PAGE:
"This is a tricky area that none of us have enough expertise in," Sweeney said. "This is a good opportunity to go to the city solicitor for an opinion, with approval from City Council. I don't necessarily see the ordinance as giving that power to us individually so I don't even know if we have to
Blackmer thought it was worth clarifying the wording as it related to the council.
"I do think that that would be the best. Because then we've also kind of answered the question and, hopefully, we will keep revisiting it," she said. "Because I think what's going to happen is people are going to come back and say no, any one of them."
Committee member Wayne Wilkinson was in support as long as it provides that the City Council as a whole makes the decision to expend its legal budget. There had been talk of a form or some written process but he didn't think that necessary if the majority council was making the decision.
"Obviously the ordinance needs to be updated," he said "I particularly like the road of being able to bring something to council where the whole council agrees on it and then it goes to the city solicitor because I don't think the mayor shouldn't be in that line of action."
Councilor Marie T. Harpin, who was listening in on the Zoom meeting, asked what would happen if the solicitor was needed quickly and how a format of going through the council would work in that case. She referred to Monday's meeting of the Public Safety Committee, which an attorney from KP Law attended, as something that seemed to happen fast.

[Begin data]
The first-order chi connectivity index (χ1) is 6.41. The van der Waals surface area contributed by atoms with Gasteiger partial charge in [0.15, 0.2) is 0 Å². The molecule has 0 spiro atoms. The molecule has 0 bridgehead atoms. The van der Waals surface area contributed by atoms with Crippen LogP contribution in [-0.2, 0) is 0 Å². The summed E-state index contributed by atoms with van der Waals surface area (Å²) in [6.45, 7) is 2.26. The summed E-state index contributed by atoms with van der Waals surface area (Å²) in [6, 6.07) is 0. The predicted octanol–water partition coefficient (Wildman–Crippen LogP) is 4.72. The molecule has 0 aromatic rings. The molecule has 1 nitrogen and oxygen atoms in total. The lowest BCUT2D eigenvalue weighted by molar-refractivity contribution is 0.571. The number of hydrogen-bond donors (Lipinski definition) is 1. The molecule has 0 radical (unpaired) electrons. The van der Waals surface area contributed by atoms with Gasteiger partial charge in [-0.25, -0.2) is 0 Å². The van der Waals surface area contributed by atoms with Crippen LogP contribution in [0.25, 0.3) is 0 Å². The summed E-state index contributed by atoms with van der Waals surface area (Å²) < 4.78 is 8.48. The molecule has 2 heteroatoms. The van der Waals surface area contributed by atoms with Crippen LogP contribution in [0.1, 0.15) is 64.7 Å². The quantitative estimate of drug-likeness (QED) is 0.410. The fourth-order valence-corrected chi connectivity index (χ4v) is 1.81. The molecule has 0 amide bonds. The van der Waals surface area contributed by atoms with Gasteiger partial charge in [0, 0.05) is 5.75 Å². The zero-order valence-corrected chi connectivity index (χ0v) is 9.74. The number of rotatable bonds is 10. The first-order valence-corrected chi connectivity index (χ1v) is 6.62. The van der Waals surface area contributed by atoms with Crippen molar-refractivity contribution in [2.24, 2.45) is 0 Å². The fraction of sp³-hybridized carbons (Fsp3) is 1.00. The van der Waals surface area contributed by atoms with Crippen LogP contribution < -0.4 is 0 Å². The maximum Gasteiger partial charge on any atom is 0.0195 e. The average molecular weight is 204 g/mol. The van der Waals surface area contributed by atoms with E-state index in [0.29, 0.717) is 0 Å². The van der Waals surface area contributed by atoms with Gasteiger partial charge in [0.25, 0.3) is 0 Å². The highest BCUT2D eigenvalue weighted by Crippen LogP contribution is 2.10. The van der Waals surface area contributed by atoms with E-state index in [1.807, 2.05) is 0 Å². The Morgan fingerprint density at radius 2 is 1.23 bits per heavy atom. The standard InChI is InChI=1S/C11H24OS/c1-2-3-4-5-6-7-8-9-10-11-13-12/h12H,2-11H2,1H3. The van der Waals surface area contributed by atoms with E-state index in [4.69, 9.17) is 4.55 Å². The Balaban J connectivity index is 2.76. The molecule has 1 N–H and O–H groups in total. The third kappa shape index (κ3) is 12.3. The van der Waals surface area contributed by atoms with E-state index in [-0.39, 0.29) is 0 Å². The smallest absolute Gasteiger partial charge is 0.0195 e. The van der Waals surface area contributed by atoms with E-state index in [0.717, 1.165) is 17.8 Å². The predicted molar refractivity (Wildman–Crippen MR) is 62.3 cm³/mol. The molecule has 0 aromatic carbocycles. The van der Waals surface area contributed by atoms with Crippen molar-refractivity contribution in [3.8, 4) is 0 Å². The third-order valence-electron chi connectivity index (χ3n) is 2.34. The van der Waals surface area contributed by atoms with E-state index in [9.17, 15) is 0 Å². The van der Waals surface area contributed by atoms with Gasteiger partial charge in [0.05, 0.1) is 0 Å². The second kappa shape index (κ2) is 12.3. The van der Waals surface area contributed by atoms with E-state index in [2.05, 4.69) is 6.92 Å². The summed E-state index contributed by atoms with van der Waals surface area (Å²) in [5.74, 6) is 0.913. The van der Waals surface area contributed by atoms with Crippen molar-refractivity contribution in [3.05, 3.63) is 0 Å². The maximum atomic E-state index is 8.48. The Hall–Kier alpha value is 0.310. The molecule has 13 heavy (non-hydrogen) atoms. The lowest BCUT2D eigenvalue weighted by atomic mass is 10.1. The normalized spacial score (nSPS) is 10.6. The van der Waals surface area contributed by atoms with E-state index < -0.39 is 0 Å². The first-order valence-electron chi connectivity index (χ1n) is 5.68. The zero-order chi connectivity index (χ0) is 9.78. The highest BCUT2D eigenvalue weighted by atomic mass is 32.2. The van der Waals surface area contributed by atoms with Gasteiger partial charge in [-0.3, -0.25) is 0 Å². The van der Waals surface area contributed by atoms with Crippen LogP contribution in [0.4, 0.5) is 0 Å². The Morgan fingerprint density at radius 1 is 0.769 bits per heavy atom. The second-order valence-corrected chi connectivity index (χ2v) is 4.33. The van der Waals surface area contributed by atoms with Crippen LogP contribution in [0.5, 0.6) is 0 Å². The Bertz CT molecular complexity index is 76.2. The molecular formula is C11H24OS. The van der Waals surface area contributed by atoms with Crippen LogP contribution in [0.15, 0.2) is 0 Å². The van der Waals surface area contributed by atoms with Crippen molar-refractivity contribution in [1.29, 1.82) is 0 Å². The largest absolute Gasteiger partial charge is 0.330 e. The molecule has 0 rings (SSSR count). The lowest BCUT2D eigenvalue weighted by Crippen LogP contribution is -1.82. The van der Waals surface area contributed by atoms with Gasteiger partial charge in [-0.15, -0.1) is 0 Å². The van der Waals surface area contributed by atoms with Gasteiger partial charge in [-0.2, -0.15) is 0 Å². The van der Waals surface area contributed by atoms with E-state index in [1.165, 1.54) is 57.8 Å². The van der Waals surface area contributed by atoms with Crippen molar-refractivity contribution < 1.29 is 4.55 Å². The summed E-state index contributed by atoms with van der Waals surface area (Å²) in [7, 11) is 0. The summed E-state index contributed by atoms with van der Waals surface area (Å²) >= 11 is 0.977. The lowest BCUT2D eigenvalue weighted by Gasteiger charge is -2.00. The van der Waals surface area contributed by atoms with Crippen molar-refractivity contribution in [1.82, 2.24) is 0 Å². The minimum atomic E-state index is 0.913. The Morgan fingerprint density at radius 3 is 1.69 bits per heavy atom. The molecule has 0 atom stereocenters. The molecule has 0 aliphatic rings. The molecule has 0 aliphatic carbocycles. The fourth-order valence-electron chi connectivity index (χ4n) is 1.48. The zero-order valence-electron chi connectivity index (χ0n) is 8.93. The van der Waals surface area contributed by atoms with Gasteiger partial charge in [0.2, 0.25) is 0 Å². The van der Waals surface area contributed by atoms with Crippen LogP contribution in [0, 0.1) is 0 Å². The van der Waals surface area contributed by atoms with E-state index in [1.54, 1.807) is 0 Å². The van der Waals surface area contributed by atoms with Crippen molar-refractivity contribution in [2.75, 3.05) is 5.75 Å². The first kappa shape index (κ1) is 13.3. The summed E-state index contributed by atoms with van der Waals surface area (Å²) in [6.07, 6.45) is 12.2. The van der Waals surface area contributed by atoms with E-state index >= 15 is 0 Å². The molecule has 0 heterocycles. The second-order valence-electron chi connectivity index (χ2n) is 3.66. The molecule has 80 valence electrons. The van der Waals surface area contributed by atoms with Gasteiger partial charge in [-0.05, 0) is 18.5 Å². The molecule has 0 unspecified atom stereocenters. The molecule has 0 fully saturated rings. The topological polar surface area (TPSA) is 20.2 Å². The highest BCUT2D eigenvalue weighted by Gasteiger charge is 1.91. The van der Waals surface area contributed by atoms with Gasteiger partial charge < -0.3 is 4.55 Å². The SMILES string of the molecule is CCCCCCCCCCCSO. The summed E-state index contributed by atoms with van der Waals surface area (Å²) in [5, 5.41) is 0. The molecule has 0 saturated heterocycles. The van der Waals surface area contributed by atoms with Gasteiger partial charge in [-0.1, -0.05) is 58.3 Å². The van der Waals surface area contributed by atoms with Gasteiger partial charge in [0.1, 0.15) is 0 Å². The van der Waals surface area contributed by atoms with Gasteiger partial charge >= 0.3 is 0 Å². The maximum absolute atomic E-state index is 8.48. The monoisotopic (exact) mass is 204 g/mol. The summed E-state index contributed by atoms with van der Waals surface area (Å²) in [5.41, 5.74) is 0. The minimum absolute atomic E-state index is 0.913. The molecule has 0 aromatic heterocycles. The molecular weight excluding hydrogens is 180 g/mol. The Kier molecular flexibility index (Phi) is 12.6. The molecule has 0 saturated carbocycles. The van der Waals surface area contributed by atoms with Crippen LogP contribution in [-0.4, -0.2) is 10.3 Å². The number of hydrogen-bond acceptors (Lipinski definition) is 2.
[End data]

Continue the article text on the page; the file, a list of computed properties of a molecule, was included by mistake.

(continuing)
Blackmer didn't think that was necessarily a council request since there were other aspects of the city administration involved in the dangerous dog public hearing, particularly the animal control officer and building inspector.
"There's a certain amount of liability to the city with a dangerous dog. I think that's pretty common that you would have ... the city solicitor there," she said. "They were there representing the city, and explaining the liability and the legal issues."
Harpin, however, thought special circumstances should be considered.
The committee voted to have Blackmer "tweak" the ordinance language and set another meeting for Tuesday, July 14, at 6 p.m. to review it.
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NORTH ADAMS, Mass. — The city is finally getting a new website designed to be far more user-friendly than the current one. It's set to be launched on Aug. 24.
The city's website is more than a decade old — ancient in internet terms — and hasn't had much in the way of upgrades since.
"The current city website has a lot of shortcomings. First and foremost is security," said Mark Pierson, the city's chief information officer. "The site is very vulnerable, it is hard to navigate, it is not modern at all. You cannot resize this for a tablet, a phone, it's very clumsy."
He told the City Council on Tuesday that editing the site is extremely difficult, the content management system is limited, it has a lot bugs and is not compliant with the Americans with Disabilities Act, something the city is under order from the Department of Justice to fix.
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At a meeting in late July, Zachery Feury, project coordinator in the Office of Community Development, gave the commission a presentation on more refined plans for the city's application to the Shared Streets and Spaces grant program.
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The class of 2020's saying is "Time 2 Make History," something this class has certainly done already: the first Drury class go fully online for learning, to have a drive-by graduation, and to have two graduations.